State School Board pulls support for student health and risk survey after nearly 20 years
Survey helps Utah government agencies track trends, plan programs and deploy resources to improve students’ physical and emotional well-being
After partnering for nearly 20 years with state health and human services agencies on a biennial student survey on health and risk prevention, the Utah State Board of Education has voted to withdraw its support.
Some board members raised concerns about the study, which requires parental permission for a student to participate. School districts choose whether to participate and nearly all have since the survey’s inception in 2003.
The survey is administered to students in grades six, eight, 10 and 12 in most public schools in Utah every other year. The next Student Health and Risk Prevention (SHARP) Statewide Survey is scheduled for February 2023.
Board member Natalie Cline said in a recent board meeting that she would vote to get rid of the survey because “I don’t know that it’s helping as much as it’s hurting.”
Cline said, when putting herself in the shoes of a teenager, the “dark survey questions make me anxious, depressed, suicidal and causes me to think about things that I never would have thought about. It teaches me how to use drugs and to think about using drugs often. It makes me think that suicide is a legitimate option for dealing with discomfort and the challenges in my life. It causes me to see my parents as the source of my problems.”
She continued “the SHARP survey didn’t say anything about many kids’ stimulant of choice, pornography, which is readily available and accessible anonymously in the school library and classroom.”
Another board member questioned the length of the 120-question prevention needs assessment survey, particularly for younger students surveyed who are in the sixth and eighth grades.
Other board members pushed back against abandoning the board’s support of the survey, which state officials said has helped address an uptick in teenage drinking and generated effective strategies to curb youth vaping, suicides and informed the creation of the SafeUT app, which provides real-time crisis intervention.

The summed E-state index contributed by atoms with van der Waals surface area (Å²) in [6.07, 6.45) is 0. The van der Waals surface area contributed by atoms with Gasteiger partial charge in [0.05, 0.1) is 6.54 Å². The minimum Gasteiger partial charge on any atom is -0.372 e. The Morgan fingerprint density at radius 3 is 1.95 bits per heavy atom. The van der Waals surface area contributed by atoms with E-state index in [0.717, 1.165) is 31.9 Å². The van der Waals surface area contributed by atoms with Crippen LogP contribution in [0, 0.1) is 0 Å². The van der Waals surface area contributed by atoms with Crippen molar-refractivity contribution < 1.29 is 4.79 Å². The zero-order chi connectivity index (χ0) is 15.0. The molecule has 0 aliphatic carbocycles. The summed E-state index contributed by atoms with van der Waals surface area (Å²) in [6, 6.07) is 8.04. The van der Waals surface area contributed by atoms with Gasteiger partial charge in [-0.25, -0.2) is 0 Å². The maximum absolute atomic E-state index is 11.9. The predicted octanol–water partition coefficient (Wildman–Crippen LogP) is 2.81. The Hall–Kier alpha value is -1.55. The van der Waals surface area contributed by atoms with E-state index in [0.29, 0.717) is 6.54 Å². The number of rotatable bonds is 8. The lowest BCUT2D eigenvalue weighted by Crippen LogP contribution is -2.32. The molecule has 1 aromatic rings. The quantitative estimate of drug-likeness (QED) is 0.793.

Board member Scott L. Hansen said pulling the board’s support “is premature and irresponsible.”
The board reviewed the survey two years ago and voted to support it, he said. The survey has produced a body of data dating back to 2003.
“We have this train that we’ve been riding for some time, this body of data, and to withdraw our support before we have a substitute is just irresponsible. Let’s put a task force or work group in place. Let’s look at it while we support it then make whatever changes we need to. Why give a signal to all of our LEAs (local education agency) that we don’t want this data? Some of them may be influenced by that and drop off and then we lose the ability to do anything with this,” he said.
Hansen acknowledged that board members have concerns and suggested that perhaps questions regarding pornography could be added to the survey.
While the board voted late last week to pull its support of the 2023 survey, it does not necessarily mean the survey won’t be conducted in Utah schools next year. School districts and individual schools may elect to continue to administer the survey, which is funded through the Utah Department of Health and Human Services with in-kind support from the State School Board. Schools also have the choice to opt out.
The survey has been a collaborative effort among the Department of Health and Human Services, Division of Substance Abuse and Mental Health, Utah State Board of Education and the research firm Bach Harrison.
“Students are going to take it regardless of what we say because it’s not our survey,” said State School Board co-vice chairwoman Cindy Davis.
“The only thing that all of this discussion is doing right now is deciding if we’re going to put our USBE letterhead on the front of the survey. ... This survey is going out regardless of whether we do this or not. So I think everybody needs to have a clear understanding of what’s happening here,” she said.
Davis said she supported a work group “because if we are going to put our name on it, honestly, we have to feel comfortable with it as a board.”
The work group is scheduled to report to the full board during its October meeting.